After Twenty20 World Cup we must now start taking women's cricket seriously
22:14 GMT, 7 October 2012
In Sri Lanka, which just hosted the ICC Twenty20 World Cup, it apparently costs 62 a day for a man to live but only 37 for a woman.
This isn’t anything to do with the prize money offered by the International Cricket Council, which is far more heavily weighted in favour of the men: 619,000 as opposed to just 37,000.
This is just as it should be, owing to the superior commercial pulling power of the men’s game. Female internationals only swapped long socks and culottes for trousers in 1997, after all. The game is still a work in progress.
Game changer: The decision to play matches on same day and at same venue as the men has helped greatly
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No, this isn’t about prize money. This is the players’ daily living allowance we’re talking about here; something indelibly linked to the value of the players. How much they matter, basically.
The amount is more than enough for generous helpings of curry, coconut sambol and roti in a beautiful country like Sri Lanka, but the deficit implies female cricketers are not as important. They don’t matter.
Time and time again this is the message for females involved in sport, and this is why it hurts.
It rankles particularly when the achievements of England’s women far surpassed their male counterparts in this tournament.
While two men in suits and ties sat a table and talked about ‘reintegration’ last week, England’s Arran Brindle delivered a message to her class of primary school children back in Louth, Lincolnshire, via video link.
Charlotte Edwards’s side then got on with the business of preparing for their semi-final, in which they beat New Zealand by seven wickets.
Genuine success for England on the international stage is the catalyst needed to push women’s football to the next level in this country, yet England’s female cricketers already boast a quite overwhelming record of achievement.
They came up short in the final, losing to Australia by four runs, but it was only the team’s fourth loss in 29 Twenty20 matches they have played this year. This consolation won’t lessen the disappointment, of course, but the 20-over format has been an important vehicle for the women’s game.
Double headers with men’s fixtures have brought in new audiences and a higher level of interest — both at the ground and on television — even if that progress is still gradual.
So close: England's women were beaten finalists in Colombo
‘We’re not completely dependent on the men’s game any more,’ said England bowler Holly Colvin, 23, speaking to promote Sky Sports’ coverage of the women’s semi-finals and final.
‘It’s getting a lot better: more sixes are being hit, TV coverage is better and the gap between international teams is getting closer. It’s the level of skill that’s getting better, too. We are just as skilful. We might not bowl 90 miles per hour but we are very happy with the standard we play.
‘Lots of people have commented on the improvements in fielding at this tournament. People just need to come down and watch and make up their mind.’
Colvin also insisted ‘everyone was happy’ with the daily allowance because it ‘is more than enough in a country like Sri Lanka and we are happy to get the amount we do’.
Very pragmatic, but it’s not about the pennies and pounds, it’s about what that amount signifies.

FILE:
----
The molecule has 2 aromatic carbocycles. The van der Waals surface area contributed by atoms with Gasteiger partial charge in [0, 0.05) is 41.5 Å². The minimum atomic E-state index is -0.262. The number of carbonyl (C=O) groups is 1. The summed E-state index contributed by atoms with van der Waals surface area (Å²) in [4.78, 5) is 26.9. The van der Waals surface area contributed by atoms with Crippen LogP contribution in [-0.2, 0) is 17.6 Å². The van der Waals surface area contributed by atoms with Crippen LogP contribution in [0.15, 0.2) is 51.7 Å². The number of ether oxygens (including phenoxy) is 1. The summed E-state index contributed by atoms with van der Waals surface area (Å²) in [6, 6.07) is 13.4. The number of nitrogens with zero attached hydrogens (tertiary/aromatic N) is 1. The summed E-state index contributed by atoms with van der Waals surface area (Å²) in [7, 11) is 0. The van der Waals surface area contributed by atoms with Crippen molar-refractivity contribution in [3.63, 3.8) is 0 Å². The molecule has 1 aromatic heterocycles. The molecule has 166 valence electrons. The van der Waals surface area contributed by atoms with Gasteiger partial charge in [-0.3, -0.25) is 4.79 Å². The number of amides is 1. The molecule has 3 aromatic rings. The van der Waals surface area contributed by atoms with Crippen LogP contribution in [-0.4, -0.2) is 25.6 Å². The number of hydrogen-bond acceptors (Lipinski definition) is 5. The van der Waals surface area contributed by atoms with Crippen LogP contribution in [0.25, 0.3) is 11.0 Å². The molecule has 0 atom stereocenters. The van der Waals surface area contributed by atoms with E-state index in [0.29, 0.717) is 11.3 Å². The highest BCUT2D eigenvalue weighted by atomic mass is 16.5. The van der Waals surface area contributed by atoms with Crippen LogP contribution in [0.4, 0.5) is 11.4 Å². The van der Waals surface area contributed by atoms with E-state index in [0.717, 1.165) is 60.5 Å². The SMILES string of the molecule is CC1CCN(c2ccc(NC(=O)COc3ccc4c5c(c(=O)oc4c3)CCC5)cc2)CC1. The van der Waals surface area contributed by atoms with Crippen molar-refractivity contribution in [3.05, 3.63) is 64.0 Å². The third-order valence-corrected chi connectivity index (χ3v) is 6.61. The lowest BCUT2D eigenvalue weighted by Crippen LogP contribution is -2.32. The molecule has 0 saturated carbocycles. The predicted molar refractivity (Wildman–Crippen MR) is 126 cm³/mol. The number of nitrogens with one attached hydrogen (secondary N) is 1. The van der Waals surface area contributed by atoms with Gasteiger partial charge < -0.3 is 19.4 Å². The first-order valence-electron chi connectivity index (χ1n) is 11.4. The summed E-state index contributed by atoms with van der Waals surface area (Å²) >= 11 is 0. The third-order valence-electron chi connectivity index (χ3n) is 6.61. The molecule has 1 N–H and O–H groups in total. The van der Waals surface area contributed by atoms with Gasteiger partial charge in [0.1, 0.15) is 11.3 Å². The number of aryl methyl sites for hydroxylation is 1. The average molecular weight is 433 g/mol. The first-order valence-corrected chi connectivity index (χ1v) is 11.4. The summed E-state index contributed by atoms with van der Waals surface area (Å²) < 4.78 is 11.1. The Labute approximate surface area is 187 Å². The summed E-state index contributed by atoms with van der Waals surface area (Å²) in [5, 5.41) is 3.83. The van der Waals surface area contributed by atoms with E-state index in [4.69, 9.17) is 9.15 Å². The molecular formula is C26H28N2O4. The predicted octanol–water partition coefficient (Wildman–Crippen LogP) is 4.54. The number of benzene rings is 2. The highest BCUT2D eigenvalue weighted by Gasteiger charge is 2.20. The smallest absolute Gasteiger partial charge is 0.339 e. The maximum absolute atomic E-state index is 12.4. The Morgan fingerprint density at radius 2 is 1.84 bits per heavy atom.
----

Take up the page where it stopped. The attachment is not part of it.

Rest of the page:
After all, England’s women cricketers have shown they are not second-class citizens.
Bowled over: The women's game has improved vastly in recent years
… AND THIS IS WHAT I'VE BEEN DOING THIS WEEK
Watching Charlton against Watford on Tuesday night, when only two outfield players wore predominantly black boots. Just two.
Coloured boots were once seen as flashy; you had to be some player to wear them. Now they’re just the norm. I’m with Martin O’Neill on this one: back to black boots please, boys.
Supporting British swimmers Rebecca Adlington, Joanne Jackson and Ross Davenport on their 380-mile cycle ride across Zambia.
They’re raising vital funds for a charity called Sport in Action, which works to empower young people through sport, but camping and cycling for four days in 35-degree heat will certainly be a challenge. You can sponsor them at www.justgiving.com/zambiacycle.
On your bike: Sportsmail's Laura Williamson chats with Adlington
Pleased that three gold medals in women’s boxing will be available at the 2014 Commonwealth Games in Glasgow after the success of the sport at London 2012.
I found it a challenging experience watching women fight for the first time at the Olympics, but Nicola Adams provided one of the stand-out moments of the Games for me. I’m glad it won’t be a one-off.
WHAT THEY SAID
Dame Tessa Jowell called the Government’s ‘dismantling’ of school sport ‘beyond belief’ this week — a reference to the 162m cut in funding for School Sport Partnerships.
Education Secretary Michael Gove’s response was to invite cricket, tennis, rugby and football administrators to discuss what to do next. That’s right: those well-known Olympic disciplines; the sports that enjoy the highest profiles and kids are most likely to find outside school, anyway.
Anyone would think Mr Gove didn’t have a clue about school sport.
Taking a stand: Jowell described the Government's decision as 'beyond belief'
PERFORMANCE OF THE WEEK
FA Women’s Super League champions Arsenal Ladies beat Barcelona, the Spanish champions, 4-0 on Thursday to reach the last 16 of the Champions League.
Perhaps even more remarkable was the fact they were already defending a 3-0 lead from the first (away) leg. Not too bad at all, really.